Obviously friends and family are not going to say nasty things about your writing, but it is really special when people seek you out in the village and approach to tell you they found it fascinating and gripping..’un put down able’ once they had negotiated the preface. One gentleman said it was better than a Bernard Cornwell novel, another lady told the local yoga class that she had never read such a satisfying novel, every chapter was so nourishing. Hope the word is spreading around the book circles!
One tip folks… don’t bother reading the character profiles unless you get muddled about the names. They are only there to help if you lose track of who is who. However, Lisa King proves me wrong in that assumption. Here is her review:
1) A rare piece of well researched and truly thought provoking literature.
This review is from: ‘Where Rowans Intertwine’ (Kindle Edition) 12 April 2016 By Lisa King Verified Purchase from Amazon.co.uk
I’m very rarely moved to write reviews, but Margaret Grant’s novel has changed that. It’s now 3 days since I finished ‘Where Rowans Intertwine’, and I can’t stop thinking about Ceridwen, Marcus and Llew, and the many other characters beautifully brought to life by this talented and determined author.
I was captivated from the start by Margaret’s powerful descriptions of people and place, and found the character descriptions at the outset incredibly helpful in developing images of the people that I would come to know over the next few days. The guidance and teachings of Nanw as she prepared Ceridwen for her role as Priestess really struck a chord with me as an aspiring ‘hedge witch’, and I felt that much of the spiritual content of the book translates to the present day, showing us how we can all learn to accept and forgive even under the most trying of circumstances.
I have been filled with an incredible (and slightly puzzling) calmness of mind and spirit since reading this book as it has given me cause to reflect on my own internal conflicts.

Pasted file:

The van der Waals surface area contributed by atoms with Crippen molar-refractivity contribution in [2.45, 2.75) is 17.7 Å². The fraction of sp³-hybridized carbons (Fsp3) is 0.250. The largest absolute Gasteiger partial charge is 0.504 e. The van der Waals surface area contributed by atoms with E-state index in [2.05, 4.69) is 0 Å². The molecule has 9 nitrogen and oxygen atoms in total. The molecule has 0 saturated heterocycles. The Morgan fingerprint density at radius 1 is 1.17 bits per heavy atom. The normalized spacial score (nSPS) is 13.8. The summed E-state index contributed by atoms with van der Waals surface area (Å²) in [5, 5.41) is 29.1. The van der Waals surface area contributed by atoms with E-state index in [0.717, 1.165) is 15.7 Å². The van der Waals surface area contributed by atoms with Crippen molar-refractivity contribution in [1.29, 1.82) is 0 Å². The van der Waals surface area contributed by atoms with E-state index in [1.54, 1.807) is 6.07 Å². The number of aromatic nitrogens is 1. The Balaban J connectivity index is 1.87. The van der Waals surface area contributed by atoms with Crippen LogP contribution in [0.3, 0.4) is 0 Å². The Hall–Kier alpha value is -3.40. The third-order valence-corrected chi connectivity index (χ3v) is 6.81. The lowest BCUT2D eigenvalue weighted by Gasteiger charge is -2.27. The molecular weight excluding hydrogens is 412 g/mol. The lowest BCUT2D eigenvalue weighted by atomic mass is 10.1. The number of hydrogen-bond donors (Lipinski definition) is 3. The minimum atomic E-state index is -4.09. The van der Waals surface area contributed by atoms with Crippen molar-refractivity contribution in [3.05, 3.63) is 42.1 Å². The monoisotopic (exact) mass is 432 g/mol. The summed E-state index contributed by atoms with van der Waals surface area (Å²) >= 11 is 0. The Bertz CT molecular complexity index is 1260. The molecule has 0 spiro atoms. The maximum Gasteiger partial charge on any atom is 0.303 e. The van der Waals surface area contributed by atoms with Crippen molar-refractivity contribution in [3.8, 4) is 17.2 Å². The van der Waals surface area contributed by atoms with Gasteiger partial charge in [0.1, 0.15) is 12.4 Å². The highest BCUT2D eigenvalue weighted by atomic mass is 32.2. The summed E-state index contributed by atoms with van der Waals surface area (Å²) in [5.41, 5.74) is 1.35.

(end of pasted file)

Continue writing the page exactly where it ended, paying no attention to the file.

Thank you, Margaret, for giving us such a wonderful piece of literature that will bear reading and re-reading for many years to come.
2) Sylvia Lee, Ynys Mon poetess, sent me this review after receiving a signed copy. She writes: ‘Your book is inspired, inspiring and amazing! I would love to see this made into a film. Congratulations on this wonderful legacy of enduring teachings. If we rise above our own personal issues ‘Where Rowans Intertwine’ is of great historical significance, coupled with a meaningful romantic appeal. Thank you, Margaret Grant, for this intriguing story and whetstone for harmony and peace in our world of turmoil.
3) Page Turner; Beautifully Written, 29 July 2015 by Frances Carter-Aleksic: A beautifully written story of courage and conviction. I thoroughly enjoyed being transported back through time to an Ynys Mon where Romans and Druid Celts were forging a new future for this magnificent little Isle. Cleverly written and thoroughly researched. Well done indeed.
5) Reminded me of an epic film: Amazon Customer 7 February 2016. What an excellent story! Once I had got a grip on the characters, they became real to me, and I would find myself thinking of Ceridwen and Marcus during the day, willing them to sort out their difficulties towards a satisfying finish. The writing is beautiful and poetic, with such detail that the reader can absorb the atmosphere, feel the sun on their skin, smell the fragrance of woods and flowers and picture vividly the varying scenes. The author identifies completely with the time in which the novel is set as she is most sensitive to all life, whether past, present or future, and her deep love for, and connection with the island has, I believed, strengthened these ties.
I obtained a signed copy of Margaret’s book by visiting her website.
6) Joy Behi says : It is holiday time and I have finally been able to absorb myself in your marvellous book! Excellent… except now I am sad that I’ve read the last page. It is such a fantastic read and perfect for our young adult students who need to have some historical fiction on their book logs. Thank you for putting so much time and energy into your project and giving us such a great glimpse of our beloved ancient Mon. (n.b. The paperback version arrived at the school today. 11th September 2015. It is recommended for over 16’s.)
7) Mooshi says: Fascinating story of love between two cultures: The book is a fascinating read about the time when the Romans lived alongside the Druids in Wales. It is very well researched and she has a spiritual approach to a heart warming subject.